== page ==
Clocks and Clock Towers
The 24-hour Greenwich Royal Observatory Clock at Shepherd's Gate built in 1851 was the world's first electric clock It is accurate to within a small fraction of a second and marks the zero line (longitude) for the world's time zones (Greenwich Mean Time). However, it is inside the walls of the observatory and a visitor to Greenwich has to climb to the top of the observatory to read it. The Greenwich Clock Tower, by contrast, displays a 12-hour analog clock high on all four sides of the column and can be seen from many points in the city. It isn't much to look at in that it is purely functional. This will come as a shock to those who somehow got the idea that Greenwich was a district of London and thought that the Greenwich Clock Tower was another name for the magnificent clock tower in the Palace of Westminster at Westminster Station that houses Big Ben, the bell inside of the tower. It is an easy mistake to make for anyone who hasn't been to London. Even when you know the difference between the three clocks, it is difficult to think of one without thinking of the others.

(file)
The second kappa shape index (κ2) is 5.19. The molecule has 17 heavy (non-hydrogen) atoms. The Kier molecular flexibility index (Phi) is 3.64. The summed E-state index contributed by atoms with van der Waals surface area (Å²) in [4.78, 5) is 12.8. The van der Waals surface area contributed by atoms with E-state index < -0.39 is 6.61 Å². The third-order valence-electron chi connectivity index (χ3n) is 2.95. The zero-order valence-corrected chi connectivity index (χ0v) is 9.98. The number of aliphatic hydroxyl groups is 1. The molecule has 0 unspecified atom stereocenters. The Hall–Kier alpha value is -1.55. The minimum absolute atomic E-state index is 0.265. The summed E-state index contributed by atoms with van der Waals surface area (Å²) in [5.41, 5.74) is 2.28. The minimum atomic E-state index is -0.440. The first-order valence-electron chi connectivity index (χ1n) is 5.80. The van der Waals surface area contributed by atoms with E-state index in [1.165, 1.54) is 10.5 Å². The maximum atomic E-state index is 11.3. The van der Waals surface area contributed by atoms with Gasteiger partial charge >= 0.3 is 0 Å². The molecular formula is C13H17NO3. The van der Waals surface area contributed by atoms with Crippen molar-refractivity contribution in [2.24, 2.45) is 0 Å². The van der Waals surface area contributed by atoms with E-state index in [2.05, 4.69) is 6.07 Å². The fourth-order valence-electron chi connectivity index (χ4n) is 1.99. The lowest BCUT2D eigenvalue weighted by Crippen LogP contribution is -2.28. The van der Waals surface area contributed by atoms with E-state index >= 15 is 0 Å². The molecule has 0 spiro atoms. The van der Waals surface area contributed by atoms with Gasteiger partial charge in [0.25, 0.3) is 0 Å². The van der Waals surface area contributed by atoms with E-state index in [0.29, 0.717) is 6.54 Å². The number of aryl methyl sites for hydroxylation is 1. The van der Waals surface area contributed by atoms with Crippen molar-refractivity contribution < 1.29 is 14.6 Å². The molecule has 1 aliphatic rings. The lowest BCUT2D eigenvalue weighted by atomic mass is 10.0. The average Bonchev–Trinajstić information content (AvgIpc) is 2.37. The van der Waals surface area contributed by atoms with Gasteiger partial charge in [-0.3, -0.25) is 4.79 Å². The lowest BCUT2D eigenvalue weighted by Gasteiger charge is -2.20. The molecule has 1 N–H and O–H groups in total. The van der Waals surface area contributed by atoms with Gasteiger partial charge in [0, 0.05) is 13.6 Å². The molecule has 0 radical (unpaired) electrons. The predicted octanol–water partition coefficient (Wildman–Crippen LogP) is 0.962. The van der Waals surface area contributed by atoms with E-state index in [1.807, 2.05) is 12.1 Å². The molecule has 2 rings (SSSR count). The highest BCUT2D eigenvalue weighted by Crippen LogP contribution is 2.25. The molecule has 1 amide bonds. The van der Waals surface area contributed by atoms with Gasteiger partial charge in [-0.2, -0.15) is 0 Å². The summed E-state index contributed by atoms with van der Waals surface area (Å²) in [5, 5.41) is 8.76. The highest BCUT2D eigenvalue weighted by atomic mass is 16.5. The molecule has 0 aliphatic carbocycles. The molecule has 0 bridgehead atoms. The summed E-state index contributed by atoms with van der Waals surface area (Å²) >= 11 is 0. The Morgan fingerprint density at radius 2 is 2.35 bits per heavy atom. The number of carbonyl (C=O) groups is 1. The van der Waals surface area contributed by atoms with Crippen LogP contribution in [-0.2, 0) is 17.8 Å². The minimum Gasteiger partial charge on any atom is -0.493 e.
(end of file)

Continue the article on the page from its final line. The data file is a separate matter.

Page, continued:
It is probably no coincidence that an English author, H.G. Wells, wrote The Time Machine. It is
certainly no coincidence that filmmakers use the sight and sound of the Palace of Westminster Clock Tower in London like the Golden Gate Bridge in San Francisco
to give their productions an immediate sense of place.
The Palace of Westminster Clock remained the largest four-faced clock in the world until Halloween 1962 when the Allen-Bradley Clock Tower, twice its size, was dedicate in Milwaukee, Wisconsin. Big Ben, by the way, was cracked by a hammer that was twice as heavy as the Whitechapel manufacturer of the bell specified. Milwaukee is where Hammerin' Hank Aaron played baseball for the Braves and the Brewers. Milwaukee is also the former home town of Michael McClinton, the Las Vegas resident since 1992 who owned both guns that were brought into a Palace Station Hotel room on September 17, 2008. --Jasper